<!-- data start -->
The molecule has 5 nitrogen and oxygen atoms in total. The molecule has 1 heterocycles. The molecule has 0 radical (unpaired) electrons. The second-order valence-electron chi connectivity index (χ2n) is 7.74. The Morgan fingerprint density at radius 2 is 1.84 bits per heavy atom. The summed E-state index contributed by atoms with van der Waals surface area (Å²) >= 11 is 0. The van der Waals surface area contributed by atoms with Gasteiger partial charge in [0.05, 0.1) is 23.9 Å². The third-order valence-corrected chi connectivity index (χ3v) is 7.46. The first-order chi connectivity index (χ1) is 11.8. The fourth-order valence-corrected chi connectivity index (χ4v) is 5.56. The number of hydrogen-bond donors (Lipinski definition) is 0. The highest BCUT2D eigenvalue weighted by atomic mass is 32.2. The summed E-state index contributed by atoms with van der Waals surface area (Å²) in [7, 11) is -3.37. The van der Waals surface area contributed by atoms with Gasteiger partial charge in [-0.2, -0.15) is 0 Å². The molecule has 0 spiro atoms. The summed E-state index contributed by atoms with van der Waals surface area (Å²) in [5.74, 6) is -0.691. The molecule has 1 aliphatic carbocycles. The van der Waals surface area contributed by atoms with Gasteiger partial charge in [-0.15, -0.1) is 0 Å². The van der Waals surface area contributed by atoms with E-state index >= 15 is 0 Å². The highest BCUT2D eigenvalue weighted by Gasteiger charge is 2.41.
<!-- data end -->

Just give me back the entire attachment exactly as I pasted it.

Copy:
The molecule has 5 nitrogen and oxygen atoms in total. The molecule has 1 heterocycles. The molecule has 0 radical (unpaired) electrons. The second-order valence-electron chi connectivity index (χ2n) is 7.74. The Morgan fingerprint density at radius 2 is 1.84 bits per heavy atom. The summed E-state index contributed by atoms with van der Waals surface area (Å²) >= 11 is 0. The van der Waals surface area contributed by atoms with Gasteiger partial charge in [0.05, 0.1) is 23.9 Å². The third-order valence-corrected chi connectivity index (χ3v) is 7.46. The first-order chi connectivity index (χ1) is 11.8. The fourth-order valence-corrected chi connectivity index (χ4v) is 5.56. The number of hydrogen-bond donors (Lipinski definition) is 0. The highest BCUT2D eigenvalue weighted by atomic mass is 32.2. The summed E-state index contributed by atoms with van der Waals surface area (Å²) in [7, 11) is -3.37. The van der Waals surface area contributed by atoms with Gasteiger partial charge in [-0.2, -0.15) is 0 Å². The molecule has 0 spiro atoms. The summed E-state index contributed by atoms with van der Waals surface area (Å²) in [5.74, 6) is -0.691. The molecule has 1 aliphatic carbocycles. The van der Waals surface area contributed by atoms with Gasteiger partial charge in [-0.15, -0.1) is 0 Å². The van der Waals surface area contributed by atoms with E-state index >= 15 is 0 Å². The highest BCUT2D eigenvalue weighted by Gasteiger charge is 2.41.